Unity, self-determination, collective work & responsibility, and cooperative economics undergird David’s work deconstructing race and social-class through multifaceted artistic lenses. He aspires to use his platforms to creatively empower artists of the African diaspora through the production of online educational platforms, multimedia concert curation, and mentorship.

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Alan Goffinski

Alan Goffinski (he/him), is an arts administrator, songwriter, and producer from Charlottesville VA. He is the former Executive Director of The Bridge Progressive Arts Initiative and the Charlottesville Mural Project—two city-wide organizations that utilize art and culture as a way for people to better understand themselves, each other, and the world around them. He is also a founding member of the Indianapolis-based whimsical performing arts collective Know No Stranger which has been described as “Sesame Street but for adults... but also for kids.” He produced the experimental music radio program Telemetry in partnership with the University of Virginia. Early in his career, Alan spent years making music in a nationally touring indie-punk band (signed to Victory Records) prior to becoming a social worker specializing in early childhood development. He began making kid’s music under the moniker Little Skunks as a fun way to be a part of the day-to-day lives of his nieces and nephew.

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Elizabeth Nonemaker
Executive Producer

Elizabeth Nonemaker is the Executive Producer of QXR Podcasts. She brings to that role a background as a composer, writer, educator, and journalist specializing in arts and culture coverage. Prior to joining New York Public Radio, Elizabeth wrote about classical music for The Baltimore Sun and other publications, and served as the managing editor and in-house audio producer for the online music magazine, a publication devoted to exploring what it means to be a 21st century musician. She worked for the arts and entertainment show “The Frame” on Southern California Public Radio as well as The Children’s Radio Foundation in Cape Town, South Africa. As an Annenberg Fellow at the University of Southern California, Elizabeth co-founded the online arts publication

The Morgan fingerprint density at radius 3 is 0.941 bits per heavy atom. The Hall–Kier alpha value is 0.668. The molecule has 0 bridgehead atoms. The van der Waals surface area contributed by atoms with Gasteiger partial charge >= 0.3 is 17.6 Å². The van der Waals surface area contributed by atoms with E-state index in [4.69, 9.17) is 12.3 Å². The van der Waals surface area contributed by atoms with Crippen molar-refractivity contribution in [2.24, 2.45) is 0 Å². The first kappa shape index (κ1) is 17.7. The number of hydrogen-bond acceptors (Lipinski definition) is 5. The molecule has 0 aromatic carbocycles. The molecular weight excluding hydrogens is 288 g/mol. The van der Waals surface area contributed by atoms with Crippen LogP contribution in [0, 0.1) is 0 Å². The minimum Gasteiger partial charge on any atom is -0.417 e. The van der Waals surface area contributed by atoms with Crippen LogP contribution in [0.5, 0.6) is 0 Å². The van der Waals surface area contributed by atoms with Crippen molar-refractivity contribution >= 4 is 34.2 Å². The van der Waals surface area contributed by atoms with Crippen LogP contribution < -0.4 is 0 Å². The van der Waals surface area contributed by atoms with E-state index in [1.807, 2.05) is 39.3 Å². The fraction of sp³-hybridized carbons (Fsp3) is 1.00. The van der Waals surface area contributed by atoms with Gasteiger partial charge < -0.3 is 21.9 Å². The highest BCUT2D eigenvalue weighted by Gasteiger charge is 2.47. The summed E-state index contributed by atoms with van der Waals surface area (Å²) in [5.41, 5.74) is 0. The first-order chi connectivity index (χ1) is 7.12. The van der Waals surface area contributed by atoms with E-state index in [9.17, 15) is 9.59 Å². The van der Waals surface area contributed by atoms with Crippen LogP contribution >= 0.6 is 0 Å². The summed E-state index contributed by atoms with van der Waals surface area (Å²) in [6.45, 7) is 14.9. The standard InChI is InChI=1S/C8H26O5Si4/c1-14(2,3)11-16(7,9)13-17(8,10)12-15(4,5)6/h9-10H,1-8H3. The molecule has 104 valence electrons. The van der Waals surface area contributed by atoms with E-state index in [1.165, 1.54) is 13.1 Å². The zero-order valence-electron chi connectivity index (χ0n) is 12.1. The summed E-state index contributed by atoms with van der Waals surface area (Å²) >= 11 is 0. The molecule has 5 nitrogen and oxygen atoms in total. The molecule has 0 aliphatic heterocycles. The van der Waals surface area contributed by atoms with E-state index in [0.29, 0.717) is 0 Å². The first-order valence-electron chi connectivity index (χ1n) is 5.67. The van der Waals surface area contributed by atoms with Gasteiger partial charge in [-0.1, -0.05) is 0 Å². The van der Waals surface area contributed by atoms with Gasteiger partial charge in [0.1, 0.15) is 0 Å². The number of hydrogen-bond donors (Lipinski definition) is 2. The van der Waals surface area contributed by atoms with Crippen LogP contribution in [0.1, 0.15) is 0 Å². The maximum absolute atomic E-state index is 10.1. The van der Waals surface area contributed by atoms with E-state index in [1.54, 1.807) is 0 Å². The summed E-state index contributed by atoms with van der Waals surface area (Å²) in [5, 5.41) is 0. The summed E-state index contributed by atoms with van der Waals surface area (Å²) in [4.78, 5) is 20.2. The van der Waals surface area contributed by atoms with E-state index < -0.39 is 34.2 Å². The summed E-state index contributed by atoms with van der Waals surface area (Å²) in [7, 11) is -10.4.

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Racheal Arewa

Racheal is a junior at Brown University studying Behavioral Decision Sciences and Visual Arts. Her passions lie at the intersection of human behavior, storytelling, and graphic design. When she is not editing a short-form interview on Audition or prototyping on Figma, Racheal is most likely refueling her soul by step dancing and taste testing.

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Brown Arts’ IGNITE Series uplifts the spirit of artistic collaboration across Brown, Providence, the Rhode Island region, and beyond. Ignite your creative curiosity through this multi-year series of programs, activations, interventions, and investigations.

Season 6 is a co-production with WNYC Studios, WQXR, and Brown Arts Institute